Incorrect disposal of medicines has a negative impact on the environment and, consequently, on health. Dumping this type of waste in common trash or sewage contributes to contamination of the soil and water reservoirs, compromising the quality of life.
From the raw material to the consumer, the medicine goes through a long chain, which does not end with the use of the product. After consuming the medicine, there is an important cycle for the preservation of our natural resources and the future of the next generations, which is where reverse logistics comes in.
It is responsible for actions involving systems for collecting, transporting, storing, recycling and treating waste produced by post-consumer disposal, and this applies to medicines.
Check out the step-by-step instructions for correctly disposing of medications:
• Separate expired or disused medications. It is important to keep them in their primary packaging, that is, in the original blisters, tubes and bottles. These wastes are considered Group B (chemical waste) and must be disposed of differently from common waste as they present risks to public health and the environment.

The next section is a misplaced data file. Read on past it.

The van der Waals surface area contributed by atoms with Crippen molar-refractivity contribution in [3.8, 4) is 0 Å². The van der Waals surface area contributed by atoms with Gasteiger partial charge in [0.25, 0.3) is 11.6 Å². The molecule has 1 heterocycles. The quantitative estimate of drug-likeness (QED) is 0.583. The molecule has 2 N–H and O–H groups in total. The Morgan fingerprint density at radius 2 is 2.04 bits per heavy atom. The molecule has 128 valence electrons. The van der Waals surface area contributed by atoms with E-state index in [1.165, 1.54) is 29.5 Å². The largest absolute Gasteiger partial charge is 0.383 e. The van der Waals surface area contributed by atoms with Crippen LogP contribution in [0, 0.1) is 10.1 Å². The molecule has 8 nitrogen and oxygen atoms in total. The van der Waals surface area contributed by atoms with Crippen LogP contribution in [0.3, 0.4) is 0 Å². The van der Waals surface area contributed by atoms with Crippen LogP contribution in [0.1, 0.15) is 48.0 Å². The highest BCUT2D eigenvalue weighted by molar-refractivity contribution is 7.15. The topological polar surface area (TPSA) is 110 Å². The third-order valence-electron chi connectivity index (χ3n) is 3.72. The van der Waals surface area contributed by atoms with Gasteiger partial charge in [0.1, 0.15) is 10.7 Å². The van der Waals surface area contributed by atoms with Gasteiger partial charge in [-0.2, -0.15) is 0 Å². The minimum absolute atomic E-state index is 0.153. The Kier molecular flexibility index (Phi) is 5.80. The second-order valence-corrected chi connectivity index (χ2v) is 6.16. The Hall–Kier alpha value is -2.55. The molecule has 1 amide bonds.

• Empty primary packaging of medicines, such as blisters, tubes and bottles, which no longer contain the product, are classified in Group B as they present direct contact with the material, even if they have not been contaminated by leakage or ruptures. They must be disposed of properly at specific collection points.
• Medicines and residual primary packaging need to be taken to specific collection points, found in some pharmacies, drugstores, supermarkets and Basic Health Units (UBS). In these places, it is possible to make the appropriate collection for expired medicines and bottles.
• Sharp materials, such as syringes and needles, must be separated from other items and taken to the UBS.
• Secondary packaging, such as boxes and leaflets, that were not contaminated by the medicine, are classified as Group D waste (common household waste) and can be separated for recycling normally in homes.
• Pharmacies, drugstores and supermarkets are responsible for the temporary storage of medication waste and their packaging until collection and transportation by distributors.
• Discarded medicines have different destinations. The needles and syringes are taken to treatment plants for decontamination. After this procedure, they are taken to landfills. Most of the expired medicines and their packaging, such as blisters, tubes and bottles, are incinerated in plants prepared for this purpose.